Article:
LOS ANGELES — Nine days after Nikolas Michaud’s latest heroin relapse, the skinny 27-year-old sat on a roof deck at a new drug rehabilitation clinic here. He picked up a bong, filled it with a pinch of marijuana, lit the leaves and inhaled.
All this took place in plain view of the clinic’s director.
“The rules here are a little lax,” Mr. Michaud said.
In almost any other rehab setting in the country, smoking pot would be a major infraction and a likely cause for being booted out. But here at High Sobriety — the clinic with a name that sounds like the title of a Cheech and Chong comeback movie — it is not just permitted, but part of the treatment.
The new clinic is experimenting with a concept made possible by the growing legalization of marijuana: that pot, rather than being a gateway into drugs, could be a gateway out.
A small but growing number of pain doctors and addiction specialists are overseeing the use of marijuana as a substitute for more potent and dangerous drugs. Dr. Mark Wallace, chairman of the division of pain medicine in the department of anesthesia at the University of California, San Diego, said over the last five years he has used marijuana to help several hundred patients transition off opiates.
“The majority of patients continue to use it,” he said of marijuana. But he added that they tell him of the opiates: “I feel like I was a slave to that drug. I feel like I have my life back.”
Dr. Wallace is quick to note that his evidence is anecdotal and more study is needed. Research in rats, he said, supports the idea that the use of cannabinoids can induce withdrawal from heavier substances. But in humans?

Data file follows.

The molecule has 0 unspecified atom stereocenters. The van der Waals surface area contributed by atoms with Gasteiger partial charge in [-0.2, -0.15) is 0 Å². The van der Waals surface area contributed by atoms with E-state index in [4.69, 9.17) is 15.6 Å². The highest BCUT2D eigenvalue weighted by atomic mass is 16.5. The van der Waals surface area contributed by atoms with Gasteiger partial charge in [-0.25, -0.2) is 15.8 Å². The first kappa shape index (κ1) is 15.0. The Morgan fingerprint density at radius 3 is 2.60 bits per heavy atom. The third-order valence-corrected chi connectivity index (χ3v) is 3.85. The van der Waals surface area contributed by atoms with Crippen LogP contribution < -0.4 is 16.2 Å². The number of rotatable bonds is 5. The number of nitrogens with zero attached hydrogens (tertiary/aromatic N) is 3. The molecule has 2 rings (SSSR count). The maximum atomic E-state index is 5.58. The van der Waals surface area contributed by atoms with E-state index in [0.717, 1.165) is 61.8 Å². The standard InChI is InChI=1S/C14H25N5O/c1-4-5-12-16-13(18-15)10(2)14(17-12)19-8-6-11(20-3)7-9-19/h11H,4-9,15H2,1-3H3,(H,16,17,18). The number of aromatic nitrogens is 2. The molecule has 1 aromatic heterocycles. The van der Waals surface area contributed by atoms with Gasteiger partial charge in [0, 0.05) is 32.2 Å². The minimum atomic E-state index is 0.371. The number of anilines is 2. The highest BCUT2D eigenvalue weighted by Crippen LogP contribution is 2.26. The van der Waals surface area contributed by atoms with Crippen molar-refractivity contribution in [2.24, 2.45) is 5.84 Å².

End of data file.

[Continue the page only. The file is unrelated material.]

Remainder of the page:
A report published in January from the National Academy of Sciences on the health effects of cannabis “found no evidence to support or refute the conclusion that cannabinoids are an effective treatment for achieving abstinence in the use of addictive substances,” said Dr. Marie McCormick, a Harvard professor who was the chairwoman of the report committee.
The group’s research did find strong evidence to support that cannabis or related compounds can be used to treat chronic pain in adults. But that is different from using it safely and effectively to wean people off drugs, and some experts in the addiction field are highly skeptical.
“The concept on its face is absurd,” said Dr. Mark Willenbring, a psychiatrist who treats addicts and formerly oversaw research at the National Institute for Alcohol Abuse and Alcoholism. He said that alternative approaches are needed to traditional drug treatment, but not this.
“I’m not prone to making exaggerated or unqualified statements and in this case I don’t need to make any: It doesn’t work,” he said. “Like trying to cure alcoholism with Valium.”
The idea stems not only from the legalization of marijuana in several states, including California, but also from a broader reckoning taking place in the traditional addiction treatment business: Substance-abuse treatment often fails, costing families, the government or insurers tens of thousands of dollars per therapy. Many patients quit partway through treatment, or relapse time and again.
These failings have become more apparent owing to a handful of developments: a growing death toll from opiates and an increase in the death rate of young white adults caused by drug overdoses. There also is a growing conversation about whether some update is needed to the bedrock 12-step program: It demands total abstinence but many people fail and ultimately die.